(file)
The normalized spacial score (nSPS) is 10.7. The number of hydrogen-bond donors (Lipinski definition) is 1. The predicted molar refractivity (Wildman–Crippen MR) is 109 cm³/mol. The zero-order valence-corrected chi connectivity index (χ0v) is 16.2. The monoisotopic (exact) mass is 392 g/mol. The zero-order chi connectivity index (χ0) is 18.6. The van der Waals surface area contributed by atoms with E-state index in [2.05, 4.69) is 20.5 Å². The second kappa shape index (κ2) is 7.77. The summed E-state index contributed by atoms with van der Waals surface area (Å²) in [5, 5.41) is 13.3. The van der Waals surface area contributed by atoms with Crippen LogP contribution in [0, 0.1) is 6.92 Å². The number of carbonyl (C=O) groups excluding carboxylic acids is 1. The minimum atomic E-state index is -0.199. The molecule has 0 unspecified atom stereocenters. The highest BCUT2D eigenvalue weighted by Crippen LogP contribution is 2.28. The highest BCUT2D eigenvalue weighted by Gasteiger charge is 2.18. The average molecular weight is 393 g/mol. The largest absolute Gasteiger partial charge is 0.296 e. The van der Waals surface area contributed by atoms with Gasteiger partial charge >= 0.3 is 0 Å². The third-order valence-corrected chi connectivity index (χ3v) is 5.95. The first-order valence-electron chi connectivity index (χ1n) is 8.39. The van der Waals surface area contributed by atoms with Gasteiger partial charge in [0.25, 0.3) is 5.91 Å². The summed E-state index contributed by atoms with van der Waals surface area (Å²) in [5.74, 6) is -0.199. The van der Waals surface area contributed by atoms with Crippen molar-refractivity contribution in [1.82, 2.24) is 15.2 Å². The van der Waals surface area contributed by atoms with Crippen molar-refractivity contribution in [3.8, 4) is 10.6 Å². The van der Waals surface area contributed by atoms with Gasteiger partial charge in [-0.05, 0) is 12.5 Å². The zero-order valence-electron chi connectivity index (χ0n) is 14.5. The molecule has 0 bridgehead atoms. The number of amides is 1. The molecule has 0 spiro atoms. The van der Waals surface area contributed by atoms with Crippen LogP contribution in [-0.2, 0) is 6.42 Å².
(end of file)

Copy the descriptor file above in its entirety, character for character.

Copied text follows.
The normalized spacial score (nSPS) is 10.7. The number of hydrogen-bond donors (Lipinski definition) is 1. The predicted molar refractivity (Wildman–Crippen MR) is 109 cm³/mol. The zero-order valence-corrected chi connectivity index (χ0v) is 16.2. The monoisotopic (exact) mass is 392 g/mol. The zero-order chi connectivity index (χ0) is 18.6. The van der Waals surface area contributed by atoms with E-state index in [2.05, 4.69) is 20.5 Å². The second kappa shape index (κ2) is 7.77. The summed E-state index contributed by atoms with van der Waals surface area (Å²) in [5, 5.41) is 13.3. The van der Waals surface area contributed by atoms with Crippen LogP contribution in [0, 0.1) is 6.92 Å². The number of carbonyl (C=O) groups excluding carboxylic acids is 1. The minimum atomic E-state index is -0.199. The molecule has 0 unspecified atom stereocenters. The highest BCUT2D eigenvalue weighted by Crippen LogP contribution is 2.28. The highest BCUT2D eigenvalue weighted by Gasteiger charge is 2.18. The average molecular weight is 393 g/mol. The largest absolute Gasteiger partial charge is 0.296 e. The van der Waals surface area contributed by atoms with Gasteiger partial charge >= 0.3 is 0 Å². The third-order valence-corrected chi connectivity index (χ3v) is 5.95. The first-order valence-electron chi connectivity index (χ1n) is 8.39. The van der Waals surface area contributed by atoms with Gasteiger partial charge in [0.25, 0.3) is 5.91 Å². The summed E-state index contributed by atoms with van der Waals surface area (Å²) in [5.74, 6) is -0.199. The van der Waals surface area contributed by atoms with Crippen molar-refractivity contribution in [1.82, 2.24) is 15.2 Å². The van der Waals surface area contributed by atoms with Crippen molar-refractivity contribution in [3.8, 4) is 10.6 Å². The van der Waals surface area contributed by atoms with Gasteiger partial charge in [-0.05, 0) is 12.5 Å². The zero-order valence-electron chi connectivity index (χ0n) is 14.5. The molecule has 0 bridgehead atoms. The number of amides is 1. The molecule has 0 spiro atoms. The van der Waals surface area contributed by atoms with Crippen LogP contribution in [-0.2, 0) is 6.42 Å².